Emergent Sparkle Pupa
When caddisflies are ready to hatch, they leave their pupal cocoon and get ready for their ascent to the surface of the water. Most species exude gases from their newly formed adult body. This gas is trapped by the old pupal skin which still surrounds them. This process starts to separate the adult insect from the pupal shuck. The shuck is inflated, forming a bubble or balloon around parts of the adult insect and the gases within this bubble reflect light. Each caddis pupa becomes a reflective, buoyant orb as it swims and rises to the surface. Gary LaFontaine has spent quite a bit of time viewing caddis flies in various stages of their life cycles and wrote his doctoral thesis on the subject. He has noted, in his revolutionary book Caddisflies, that these reflective qualities make the caddis pupae highly visible to trout. The bubble becomes a key target for feeding fish.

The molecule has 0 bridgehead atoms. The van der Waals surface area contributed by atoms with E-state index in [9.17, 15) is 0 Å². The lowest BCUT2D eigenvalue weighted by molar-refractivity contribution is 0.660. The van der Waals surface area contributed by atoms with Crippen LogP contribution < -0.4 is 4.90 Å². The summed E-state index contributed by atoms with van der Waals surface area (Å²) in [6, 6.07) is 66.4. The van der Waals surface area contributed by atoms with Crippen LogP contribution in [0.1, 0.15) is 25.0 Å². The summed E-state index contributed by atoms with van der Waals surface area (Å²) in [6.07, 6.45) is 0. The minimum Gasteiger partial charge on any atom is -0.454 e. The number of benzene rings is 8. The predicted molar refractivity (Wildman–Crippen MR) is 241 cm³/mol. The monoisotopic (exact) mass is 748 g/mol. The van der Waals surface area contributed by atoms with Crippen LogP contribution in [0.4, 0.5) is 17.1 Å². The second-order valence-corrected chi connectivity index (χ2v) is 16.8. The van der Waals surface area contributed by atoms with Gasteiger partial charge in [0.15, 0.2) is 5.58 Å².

In today?s modern world, there are many new tying materials that have led to innovative fly patterns. Although these patterns are quite detailed and realistic, many do not act as naturally as they could in the water. A lot of fly designers tie what they think the fish see, but have never actually seen what goes on below the surface from a fish?s eye view. This is where Gary LaFontaine's Emergent Sparkle Pupa has the edge. They are tied with a bubble of Antron fibers around the body to trap air and reflect light much the same as the real insect. This fly not only perfectly mimics an emerging hydro cyclic caddis, it revolutionized fly fishing during a number of important caddis hatches and is a tried and true pattern that has stood the test of time. We here at The Fly Fishing Shop are firm believers in this pattern. The Deschutes has caddis fly activity year round, so every local fly angler should be prepared with a few of these in his or her box. It is truly one of the most important patterns to have in your box when fishing Western streams.